A student at the University of Salford has developed an app that aims to prepare families should their homes flood. 

Candace James, 56, became inspired to develop the app, called Augmented Resilience Knowledge (ARK), after over 600 homes and 200 businesses in Salford were flooded in 2015.

Mrs James is studying an Environmental Science Doctorate at the University of Salford, has developed the app using Microsoft’s Hololens technology with a £27,000 grant from the university.

“Flood training, or flood drills, should be a part of everyone’s lives,” said Candace.

“It’s not just about physical flooding resilience, it’s about mental resilience and emotional wellbeing.”

ARK aims to prepare people for floods by showing how a flood is affected by things such as window placement, sandbags blocking doorways and the importance of unplugging electricals.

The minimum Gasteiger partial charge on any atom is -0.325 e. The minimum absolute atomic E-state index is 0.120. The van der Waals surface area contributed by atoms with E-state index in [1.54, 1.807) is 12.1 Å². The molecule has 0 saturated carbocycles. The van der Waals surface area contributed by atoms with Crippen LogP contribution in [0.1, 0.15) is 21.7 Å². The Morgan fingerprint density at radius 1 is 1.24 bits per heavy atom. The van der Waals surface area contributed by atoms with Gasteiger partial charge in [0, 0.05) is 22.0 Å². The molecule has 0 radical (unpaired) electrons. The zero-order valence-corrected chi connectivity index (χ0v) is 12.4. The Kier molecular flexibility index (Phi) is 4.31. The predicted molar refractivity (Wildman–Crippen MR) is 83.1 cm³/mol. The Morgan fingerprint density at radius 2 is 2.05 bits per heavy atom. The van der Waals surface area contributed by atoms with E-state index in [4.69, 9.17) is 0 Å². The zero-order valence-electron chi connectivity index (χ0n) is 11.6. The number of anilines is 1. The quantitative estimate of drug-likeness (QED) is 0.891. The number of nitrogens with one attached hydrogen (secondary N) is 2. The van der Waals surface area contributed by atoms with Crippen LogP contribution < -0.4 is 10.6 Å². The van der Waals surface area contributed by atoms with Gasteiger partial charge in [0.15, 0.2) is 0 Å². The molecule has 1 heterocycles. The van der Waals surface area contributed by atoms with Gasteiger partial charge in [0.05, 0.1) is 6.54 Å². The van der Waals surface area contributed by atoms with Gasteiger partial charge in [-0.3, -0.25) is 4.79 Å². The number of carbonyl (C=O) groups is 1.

Augmented reality is employed so that users can map out their homes to give a more personalised experience.

Salford is particularly prone to floods because it sits at the bottom of the River Irwell and as other towns have developed flood prevention measures, the excess water flows down to Salford.

The last time the Irwell overflowed was Boxing Day 2015, with several hundred families being affected by it.

Jade Perrie, a project coordinator at Salford University’s ICZ, believes that the app will benefit poorer communities the most.

“This type of project is really going to help communities,” she said, “especially those with lower incomes who then can’t get back on their feet easily.”

Since the 2015 Boxing Day floods, Salford City Council has added a flood basin at a cost of £10 million which aims to contain excess water until water levels naturally lower.

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